Welcome USS Columbia, err, PCU District of Columbia I mean

General Dynamics Electric Boat conducted a keel-laying ceremony for the first Columbia-class ballistic missile submarine, USS Columbia (SSBN 826) at Quonset Point, Rhode Island, over the weekend.

Rather than being the 10th USS Columbia as previously announced by SECNAV Ray Mabus in 2016– a tradition that goes back to a 44-gun frigate in 1813 and included two cruisers and an ironclad– current SECNAV Carlos Del Toro issued a statement two days after the fact that the new boomer would be the first-named “District of Columbia” so as not to confuse it with the current USS Columbia (SSN 771), an 688i/Los Angeles-class attack submarine commissioned in 1994– named for the cities of Columbia, South Carolina; Columbia, Missouri; and Columbia, Illinois in conjunction with the naming convention used by the 62 boats of her class.

Of course, PCU District of Columbia won’t likely reach the fleet until at least 2027 (if not 2031) at which point SSN-771 will be between 33 and 37 years old and likely spinning down for decommissioning, but hey…

My suggestion: Do what they did with the old Span-Am War-era protected cruiser USS Columbia (C-12/CA-16) which was renamed USS Old Columbia in 1921 to free up the original name for use by the troop transport USS Columbia (AG-9). SSN-771 would likely just wear it for a year or two, probably not even to include a patrol, while preserving the lineage associated with the name.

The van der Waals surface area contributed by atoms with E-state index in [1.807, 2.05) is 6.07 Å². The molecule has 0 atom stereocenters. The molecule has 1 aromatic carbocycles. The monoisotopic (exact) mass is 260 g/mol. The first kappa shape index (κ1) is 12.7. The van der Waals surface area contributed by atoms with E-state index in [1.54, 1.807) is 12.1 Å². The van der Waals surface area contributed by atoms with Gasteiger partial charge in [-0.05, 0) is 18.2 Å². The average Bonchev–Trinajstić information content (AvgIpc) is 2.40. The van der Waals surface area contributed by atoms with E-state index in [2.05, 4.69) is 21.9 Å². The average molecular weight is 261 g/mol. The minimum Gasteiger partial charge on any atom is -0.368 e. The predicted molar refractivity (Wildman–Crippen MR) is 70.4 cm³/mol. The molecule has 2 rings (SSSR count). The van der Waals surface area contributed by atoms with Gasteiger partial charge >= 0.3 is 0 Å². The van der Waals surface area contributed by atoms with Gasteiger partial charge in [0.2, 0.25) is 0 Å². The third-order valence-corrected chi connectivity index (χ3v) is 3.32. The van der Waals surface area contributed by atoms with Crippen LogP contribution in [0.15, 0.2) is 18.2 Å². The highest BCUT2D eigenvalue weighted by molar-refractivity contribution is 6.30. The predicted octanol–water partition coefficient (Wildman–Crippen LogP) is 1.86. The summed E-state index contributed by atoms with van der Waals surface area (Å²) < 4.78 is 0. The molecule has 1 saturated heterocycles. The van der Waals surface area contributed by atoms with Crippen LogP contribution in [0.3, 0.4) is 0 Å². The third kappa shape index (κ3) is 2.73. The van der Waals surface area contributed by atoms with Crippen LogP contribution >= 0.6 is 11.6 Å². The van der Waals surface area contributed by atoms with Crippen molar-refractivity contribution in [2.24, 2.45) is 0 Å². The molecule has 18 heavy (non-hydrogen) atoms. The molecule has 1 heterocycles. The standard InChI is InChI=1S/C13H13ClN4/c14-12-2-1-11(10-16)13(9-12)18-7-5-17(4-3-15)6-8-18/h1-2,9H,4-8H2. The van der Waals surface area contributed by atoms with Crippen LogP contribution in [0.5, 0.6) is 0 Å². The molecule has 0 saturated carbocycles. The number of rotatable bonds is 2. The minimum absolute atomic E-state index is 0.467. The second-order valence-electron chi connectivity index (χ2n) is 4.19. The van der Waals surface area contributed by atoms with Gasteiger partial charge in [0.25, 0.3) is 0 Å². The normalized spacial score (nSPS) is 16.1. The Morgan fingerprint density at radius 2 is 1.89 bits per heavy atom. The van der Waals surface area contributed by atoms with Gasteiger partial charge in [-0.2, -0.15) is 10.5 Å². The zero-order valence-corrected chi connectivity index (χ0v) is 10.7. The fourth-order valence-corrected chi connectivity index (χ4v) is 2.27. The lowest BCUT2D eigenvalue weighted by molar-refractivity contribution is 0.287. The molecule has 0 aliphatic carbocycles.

U.S. Navy “Second Class Cruisers – 1899” Monitor, USS Amphitrite; USS Atlanta; USS Columbia; USS Charleston, USS Minneapolis. Published by Werner Company, Akron, Ohio. Courtesy of the Library of Congress.

But anyway, the direct USS District of Columbia moniker will salute the Washington D.C.-based Navy installations currently under Naval Support Activity Washington as well as old bases over the years including Naval Air Station/Naval Support Facility Anacostia, the Naval Gun Factory, Washington Navy Yard Marine Barracks (“8th & I”), and the historic United States Naval Observatory campus (established by order of John Quincy Adams), which is a good thing. 

If only the Navy would have somehow, someway, seen this coming. It’s like our naming conventions are done with the magic 8-ball or ouija board over the past few years or something. Of course, you could always look at it as another step in the plan to turn DC into the 51st state, but, hey…

Leave a Reply

Fill in your details below or click an icon to log in:

WordPress.com Logo

You are commenting using your WordPress.com account. Log Out /  Change )

Twitter picture

You are commenting using your Twitter account. Log Out /  Change )

Facebook photo

You are commenting using your Facebook account. Log Out /  Change )

Connecting to %s

This site uses Akismet to reduce spam. Learn how your comment data is processed.